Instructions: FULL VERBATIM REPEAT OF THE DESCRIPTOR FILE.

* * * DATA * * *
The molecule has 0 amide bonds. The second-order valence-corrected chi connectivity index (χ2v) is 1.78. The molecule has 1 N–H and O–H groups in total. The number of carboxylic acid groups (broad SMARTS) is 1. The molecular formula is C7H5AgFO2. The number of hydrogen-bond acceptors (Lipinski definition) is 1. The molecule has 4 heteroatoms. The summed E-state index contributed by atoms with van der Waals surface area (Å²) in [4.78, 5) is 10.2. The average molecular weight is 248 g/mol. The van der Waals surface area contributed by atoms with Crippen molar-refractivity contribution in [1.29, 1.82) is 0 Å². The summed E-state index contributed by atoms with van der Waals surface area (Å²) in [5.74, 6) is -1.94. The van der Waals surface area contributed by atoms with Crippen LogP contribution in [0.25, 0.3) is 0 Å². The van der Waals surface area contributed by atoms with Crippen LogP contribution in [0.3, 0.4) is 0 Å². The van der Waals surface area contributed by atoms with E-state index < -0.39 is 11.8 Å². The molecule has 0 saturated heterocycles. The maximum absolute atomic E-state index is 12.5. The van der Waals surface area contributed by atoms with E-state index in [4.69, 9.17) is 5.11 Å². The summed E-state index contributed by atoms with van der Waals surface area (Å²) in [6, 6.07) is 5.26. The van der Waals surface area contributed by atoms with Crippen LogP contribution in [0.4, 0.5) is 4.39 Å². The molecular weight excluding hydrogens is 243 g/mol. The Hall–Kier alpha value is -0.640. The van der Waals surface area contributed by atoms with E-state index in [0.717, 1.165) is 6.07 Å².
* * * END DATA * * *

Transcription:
The molecule has 0 amide bonds. The second-order valence-corrected chi connectivity index (χ2v) is 1.78. The molecule has 1 N–H and O–H groups in total. The number of carboxylic acid groups (broad SMARTS) is 1. The molecular formula is C7H5AgFO2. The number of hydrogen-bond acceptors (Lipinski definition) is 1. The molecule has 4 heteroatoms. The summed E-state index contributed by atoms with van der Waals surface area (Å²) in [4.78, 5) is 10.2. The average molecular weight is 248 g/mol. The van der Waals surface area contributed by atoms with Crippen molar-refractivity contribution in [1.29, 1.82) is 0 Å². The summed E-state index contributed by atoms with van der Waals surface area (Å²) in [5.74, 6) is -1.94. The van der Waals surface area contributed by atoms with Crippen LogP contribution in [0.25, 0.3) is 0 Å². The van der Waals surface area contributed by atoms with Crippen LogP contribution in [0.3, 0.4) is 0 Å². The van der Waals surface area contributed by atoms with E-state index < -0.39 is 11.8 Å². The molecule has 0 saturated heterocycles. The maximum absolute atomic E-state index is 12.5. The van der Waals surface area contributed by atoms with E-state index in [4.69, 9.17) is 5.11 Å². The summed E-state index contributed by atoms with van der Waals surface area (Å²) in [6, 6.07) is 5.26. The van der Waals surface area contributed by atoms with Crippen LogP contribution in [0.4, 0.5) is 4.39 Å². The molecular weight excluding hydrogens is 243 g/mol. The Hall–Kier alpha value is -0.640. The van der Waals surface area contributed by atoms with E-state index in [0.717, 1.165) is 6.07 Å².